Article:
I am astonished at the vituperative comments and personal attacks over at Recursivity after Jeff Shallit "confessed" that his family does not subscribe to the religion of Santa-ism. Accusations of ruining the spirit of Christmas, destroying the wonder of childhood, and being self-righteous, dour and humourless abound.
Eamon and I were Christians (albeit fairly liberal by that time) when our children were young. The fact that, when we ourselves were growing up, Eamon's family was agnostic, and mine was secular Jewish, and neither of us had a tradition of Santa-belief probably made it easier for us. One of the main reasons we decided not to deceive our kids about Santa being real and bringing Christmas presents was because we felt that knowingly lying to our kids about Santa would cause them to doubt the veracity of other things we taught them to believe in - ie about Christianity and God. (This does seem rather ironic, in retrospect, as the 21-year-old pointed out to us recently.)
So from an early age, our kids knew that Santa was pretend. And none of the Christmas gifts we gave were "from" Santa, though when he was about 5, our younger son (who happens to have been born on December 25) decided he should dress up as Santa and give out the presents. (Oops, I guess that could not have really happened, since our kids apparently were raised to have no imagination.)
One of the commenters on Recursivity said,
You never know how a child will react to anything you do. My parents took the same approach that you have chosen to take. Santa was never real, just a story. Now that I am older and I hear the stories of my friends from when they were young and I see the joy in children's faces when they think that Santa is coming or when they are writing him a letter, I know my parents robbed me of an experience that I will never be able to duplicate.Parents and children can have shared joy in pretending, even when everyone knows it's make-believe. There was no pretense about Santa Claus for my kids, but someone filled their stockings with candy and toys while they slept. Everyone knew there was no Easter Bunny, but someone hid plastic eggs around the house. My kids even left notes for the Easter Bunny on a few occasions.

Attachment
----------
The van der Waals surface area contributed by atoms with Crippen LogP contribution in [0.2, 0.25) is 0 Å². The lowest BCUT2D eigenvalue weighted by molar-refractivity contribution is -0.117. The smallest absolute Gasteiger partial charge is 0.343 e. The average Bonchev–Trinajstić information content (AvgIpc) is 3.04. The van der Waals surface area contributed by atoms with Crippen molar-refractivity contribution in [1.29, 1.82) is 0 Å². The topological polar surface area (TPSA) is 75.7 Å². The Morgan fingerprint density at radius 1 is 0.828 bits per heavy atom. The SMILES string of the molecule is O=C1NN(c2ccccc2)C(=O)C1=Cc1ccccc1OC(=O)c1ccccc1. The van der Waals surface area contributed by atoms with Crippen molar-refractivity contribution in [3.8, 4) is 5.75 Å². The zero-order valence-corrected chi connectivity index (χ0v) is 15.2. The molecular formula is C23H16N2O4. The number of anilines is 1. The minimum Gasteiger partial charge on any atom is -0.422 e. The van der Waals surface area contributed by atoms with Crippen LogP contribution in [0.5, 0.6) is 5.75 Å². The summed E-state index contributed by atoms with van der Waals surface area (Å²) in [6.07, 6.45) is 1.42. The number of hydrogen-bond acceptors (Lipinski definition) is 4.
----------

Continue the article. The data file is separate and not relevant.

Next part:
I'll certainly stand up for the imagination and wonder with which I raised my kids against the cynicism of this commenter:
We use the fallacy of santa to control our kids. It worked when I was a kid, and it works with my kids. Soon after you learn the truth, you also learn why it is such a great tool. Kids don't have to grow up so fast.It's this sort of attitude that results in kids being scared to tell their parents they don't believe because they think they won't get presents any more. Perhaps even worse are the kids who have stopped believing in Santa (at around 9 or 10), but they see that this myth seems to be so important to their parents that they continue to pretend. This is not an approach that fosters open communication between parents and children.